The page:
advice on working for free?

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aoi_tori
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advice on working for free?

Post by aoi_tori » Tue Aug 21, 2007 11:54 am

My friend is currently developing a children's book for her tutoring curriculum, and she asked me if I'd be interested in creating a character for her class and book series (ala Doraemon). I'm thrilled to have such an opportunity, and even though she has brought up compensation matter, I have pretty much decided to do it for free, since A) she's a good friend and B) I'm not a professional illustrator (I have a full-time day job). However, I would like to know if there're things I should be aware of in taking the job, which may later turn into a bigger, more time-consuming project. Should I ask to retain the copyright of my work? Is working for free a bad idea, considering the amount of work it may require down the line? I've never done any freelance illustration work so I have no idea how that works. Any advice would be appreciated!

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Scott Hallett
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Post by Scott Hallett » Tue Aug 21, 2007 2:01 pm

Being new to all of this myself, I wouldn't take my advice as gospel, but some things to consider: It never hurts to retain the copyright to characters whenever possible. Things happen, friendships go sour etc. The other possibility is that the book could generate some sort of monetary interest if it's well done. Without some sort of rights, you would be no longer entitled to that. I know it sounds harsh because you're working with friends, but it's not an unrealistic request. Hope that helps.

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rohwer
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Post by rohwer » Tue Aug 21, 2007 9:09 pm

I am in the same boat right now. I am working part-time for a gaming company that has yet to find any investors, that means that I am working for free right now. This is what I have done:

A) I have a copyright on all the concept work that I do.
B) I have a partial copyright on any work that is derived from my ideas (this is a sticky one, my boss has to agree and so do I).
C) I limit the amount of work I am willing to do for them without getting paid (I only work about three hours a week).
D) Anything beyond my "normal" workweek, I am paid (food + $10/ hr).
E) I have options to be part of the creative team if and when the company goes live.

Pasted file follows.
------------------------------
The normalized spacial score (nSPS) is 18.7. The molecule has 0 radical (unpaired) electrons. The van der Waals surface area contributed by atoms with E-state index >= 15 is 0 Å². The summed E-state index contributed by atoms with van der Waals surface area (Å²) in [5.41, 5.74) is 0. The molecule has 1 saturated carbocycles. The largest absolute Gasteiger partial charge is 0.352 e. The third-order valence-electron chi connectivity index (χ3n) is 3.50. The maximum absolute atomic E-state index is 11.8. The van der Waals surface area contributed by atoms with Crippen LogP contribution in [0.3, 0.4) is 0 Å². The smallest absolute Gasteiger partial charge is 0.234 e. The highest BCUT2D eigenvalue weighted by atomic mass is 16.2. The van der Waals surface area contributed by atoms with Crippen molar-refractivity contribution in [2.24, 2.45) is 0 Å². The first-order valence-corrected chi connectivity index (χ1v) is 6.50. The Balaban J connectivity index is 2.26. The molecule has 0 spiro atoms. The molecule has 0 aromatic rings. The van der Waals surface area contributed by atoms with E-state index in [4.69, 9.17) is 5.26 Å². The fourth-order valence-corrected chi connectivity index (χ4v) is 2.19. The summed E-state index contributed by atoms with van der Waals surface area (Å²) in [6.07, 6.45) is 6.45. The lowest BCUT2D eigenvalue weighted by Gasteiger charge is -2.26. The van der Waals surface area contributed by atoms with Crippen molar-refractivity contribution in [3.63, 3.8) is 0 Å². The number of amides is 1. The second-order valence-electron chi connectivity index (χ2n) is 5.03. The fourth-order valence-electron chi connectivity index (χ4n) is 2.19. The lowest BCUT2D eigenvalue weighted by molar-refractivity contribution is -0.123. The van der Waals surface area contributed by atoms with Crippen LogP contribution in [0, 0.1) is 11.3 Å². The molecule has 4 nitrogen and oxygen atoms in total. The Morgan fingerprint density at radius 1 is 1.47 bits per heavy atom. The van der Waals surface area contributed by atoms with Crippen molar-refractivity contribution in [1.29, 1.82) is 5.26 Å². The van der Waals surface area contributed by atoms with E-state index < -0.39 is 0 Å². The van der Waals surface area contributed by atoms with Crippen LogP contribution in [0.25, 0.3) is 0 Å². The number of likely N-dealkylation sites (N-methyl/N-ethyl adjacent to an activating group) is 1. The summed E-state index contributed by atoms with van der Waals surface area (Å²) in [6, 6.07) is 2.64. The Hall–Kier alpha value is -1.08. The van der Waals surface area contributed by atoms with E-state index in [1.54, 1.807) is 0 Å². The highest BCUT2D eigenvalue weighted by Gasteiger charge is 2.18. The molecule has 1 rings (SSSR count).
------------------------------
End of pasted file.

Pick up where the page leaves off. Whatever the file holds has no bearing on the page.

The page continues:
This has worked well for me so far. Hopefully it helps you too.

-Rohwer

aoi_tori
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Post by aoi_tori » Wed Aug 22, 2007 9:53 am

Cool, thank you, both of you...that helps a lot. One more question for you though, rohwer. Do you have a written contract when it comes to your copyrights or is spoken agreement just as good?

Now I just need to concentrate on coming up with a good design. :)

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rohwer
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Post by rohwer » Wed Aug 22, 2007 12:13 pm

Most of it is in writing. My brother is a lawyer and my boss works for and intellectual property law firm, so I am lucky that I have not needed to go looking for this stuff myself. As far as the shared copyrights, those are mostly verbal contracts, I only have one of those in writing even though I should have six. It is a point of contention between my boss and I, he thinks I don't trust him, but I just want my butt covered in case he sell the company or something like that.

-Rohwer

aoi_tori
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Post by aoi_tori » Thu Aug 23, 2007 10:27 am

Thanks again, that was very helpful! I'll keep that in mind as I move along w/ the project.

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jshamblin
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Post by jshamblin » Thu Aug 23, 2007 7:22 pm

I think if you are having any doubts about working for free, then don't do it. You'll only regret it later, especially if some good should come to them from it and you're not included. Free art is a gift and gifts shouldn't come with any attachments.
Image

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neil
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Post by neil » Fri Aug 24, 2007 4:02 am

jshamblin wrote:I think if you are having any doubts about working for free, then don't do it. You'll only regret it later, especially if some good should come to them from it and you're not included. Free art is a gift and gifts shouldn't come with any attachments.
Sage advice.

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